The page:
A Google Doc, used by a San Francisco Public Schools renaming committee to track historical research into “controversial” figures whose names appeared on 44 of the district’s buildings, was “rife with historical errors,” and contained information gathered through “casual Google searches” — and in some cases, the information did not relate at all to the individual considered “controversial.”
San Francisco’s school district voted last week to accept a committee’s recommendations and to rename 44 schools, including buildings named after former Presidents George Washington and Abraham Lincoln, inventor Thomas Edison, Revolutionary War hero Paul Revere, and California’s longtime Democratic senator, Dianne Feinstein.
The underlying rationale for many of the name changes was already suspect, as The Daily Wire reported, noting that a story reportedly linking Feinstein to a Confederate flag on display was poorly sourced and that Lincoln was included among the “controversial” figures because he “did not show through policy or rhetoric that black lives ever mattered to them outside of human capital and as casualties of wealth building,”
But problems with the renaming committee’s research go even deeper, per the New York Post.
San Francisco’s Mission Local obtained a copy of the committee’s Google Doc through a group called “Families for San Francisco,” which prepared a report arguing against the district’s renaming decisions.
“Mission Local fact-checked the source material and reasoning that the board’s school renaming committee relied on — and came to damning conclusions, including that committee members avoided consulting with historians — relying instead on shakily-sourced Wikipedia entries and TV shows,” the Post noted.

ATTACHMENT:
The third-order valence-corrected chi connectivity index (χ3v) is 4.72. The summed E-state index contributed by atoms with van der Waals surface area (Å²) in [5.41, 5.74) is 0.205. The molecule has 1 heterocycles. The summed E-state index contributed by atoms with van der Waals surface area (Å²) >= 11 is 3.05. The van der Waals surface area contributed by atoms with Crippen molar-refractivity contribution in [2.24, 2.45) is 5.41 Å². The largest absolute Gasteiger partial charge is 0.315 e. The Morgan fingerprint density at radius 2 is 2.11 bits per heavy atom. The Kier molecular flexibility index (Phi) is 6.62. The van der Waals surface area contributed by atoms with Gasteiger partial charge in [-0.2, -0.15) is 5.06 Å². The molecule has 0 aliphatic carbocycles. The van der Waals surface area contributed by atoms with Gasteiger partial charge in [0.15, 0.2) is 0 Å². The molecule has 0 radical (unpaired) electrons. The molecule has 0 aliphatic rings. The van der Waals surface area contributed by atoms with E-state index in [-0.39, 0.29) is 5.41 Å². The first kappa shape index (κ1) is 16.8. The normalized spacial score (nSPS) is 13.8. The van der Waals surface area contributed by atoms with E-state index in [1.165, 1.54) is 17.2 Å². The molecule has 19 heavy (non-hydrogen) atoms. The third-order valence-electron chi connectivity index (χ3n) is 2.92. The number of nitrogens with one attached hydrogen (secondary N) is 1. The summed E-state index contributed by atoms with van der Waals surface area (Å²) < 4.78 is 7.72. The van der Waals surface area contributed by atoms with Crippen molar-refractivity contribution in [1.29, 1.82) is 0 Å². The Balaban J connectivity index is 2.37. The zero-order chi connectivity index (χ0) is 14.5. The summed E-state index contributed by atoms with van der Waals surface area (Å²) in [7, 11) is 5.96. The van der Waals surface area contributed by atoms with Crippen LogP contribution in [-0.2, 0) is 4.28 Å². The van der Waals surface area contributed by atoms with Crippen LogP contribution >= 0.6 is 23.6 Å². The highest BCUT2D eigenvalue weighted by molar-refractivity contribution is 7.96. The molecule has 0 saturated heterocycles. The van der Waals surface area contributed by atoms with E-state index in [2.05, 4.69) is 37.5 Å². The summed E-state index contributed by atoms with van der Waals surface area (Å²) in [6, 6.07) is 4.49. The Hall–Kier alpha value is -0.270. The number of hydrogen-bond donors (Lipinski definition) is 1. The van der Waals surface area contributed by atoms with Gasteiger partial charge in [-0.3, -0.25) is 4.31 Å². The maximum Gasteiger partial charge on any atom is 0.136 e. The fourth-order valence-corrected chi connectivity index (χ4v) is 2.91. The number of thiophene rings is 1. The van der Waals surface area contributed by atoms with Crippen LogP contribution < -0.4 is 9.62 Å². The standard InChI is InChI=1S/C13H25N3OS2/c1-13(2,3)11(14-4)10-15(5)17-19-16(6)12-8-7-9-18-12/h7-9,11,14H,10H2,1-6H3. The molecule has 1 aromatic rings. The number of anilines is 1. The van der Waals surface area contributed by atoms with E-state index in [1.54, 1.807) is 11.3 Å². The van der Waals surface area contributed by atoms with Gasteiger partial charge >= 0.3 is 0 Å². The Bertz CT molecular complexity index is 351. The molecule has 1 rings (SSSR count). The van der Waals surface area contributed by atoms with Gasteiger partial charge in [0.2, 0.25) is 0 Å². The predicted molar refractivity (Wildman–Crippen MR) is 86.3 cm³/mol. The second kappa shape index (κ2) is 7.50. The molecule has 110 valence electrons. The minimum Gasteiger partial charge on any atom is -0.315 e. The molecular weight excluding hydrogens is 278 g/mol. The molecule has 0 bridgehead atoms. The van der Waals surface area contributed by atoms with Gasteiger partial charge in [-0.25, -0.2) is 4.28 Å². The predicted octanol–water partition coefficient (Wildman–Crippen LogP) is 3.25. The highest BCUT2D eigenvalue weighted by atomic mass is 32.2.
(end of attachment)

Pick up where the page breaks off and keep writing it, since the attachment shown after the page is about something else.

“Businessman and philanthropist James Lick, the wealthiest man in California when he died in 1876, got the boot because the committee disliked his funding of a sculpture depicting a prostrate Indian at the feet of white men. The monument was recently removed from the Civic Center,” the Post noted.
Lick, it turns out, did not commission the statue. His estate paid for it, but it was completed and installed nearly two decades after Lick died.
Paul Revere was “court-martialed for alleged cowardice and insubordination following the disastrous ‘Penobscot Expedition’ against the British in 1779,” Misson Local notes, but his name only ended up on the list because, he was “by some alchemy, tied to the conquest of the Penobscot Indians,” which the committee could not prove, but also could not abide.
Poet James Russell Lowell was targeted because one committee member noted, “he did not want Black people to vote.” It’s not clear where that committee member’s information came from; Mission Local consulted a biography of Lowell, which stated that he “unequivocally advocated giving the ballot to the recently freed slaves.”
As for consulting a historian, San Francisco’s renaming committee bristled at the thought.
“What would be the point? History is written and documented pretty well across the board,” the committee chair, Jeremiah Jeffries, said. “And so, we don’t need to belabor history in that regard. We’re not debating that. There’s no point in debating history in that regard. Either it happened or it didn’t, as historians have referenced in their own histories. So, I don’t think there’s a discussion about that. And so, based on our criteria, it’s a very straightforward conversation. And so, no need to bring historians forward to say – they either pontificate and list a bunch of reasons why, or [say] they had great qualities. Neither are necessary in this discussion.”
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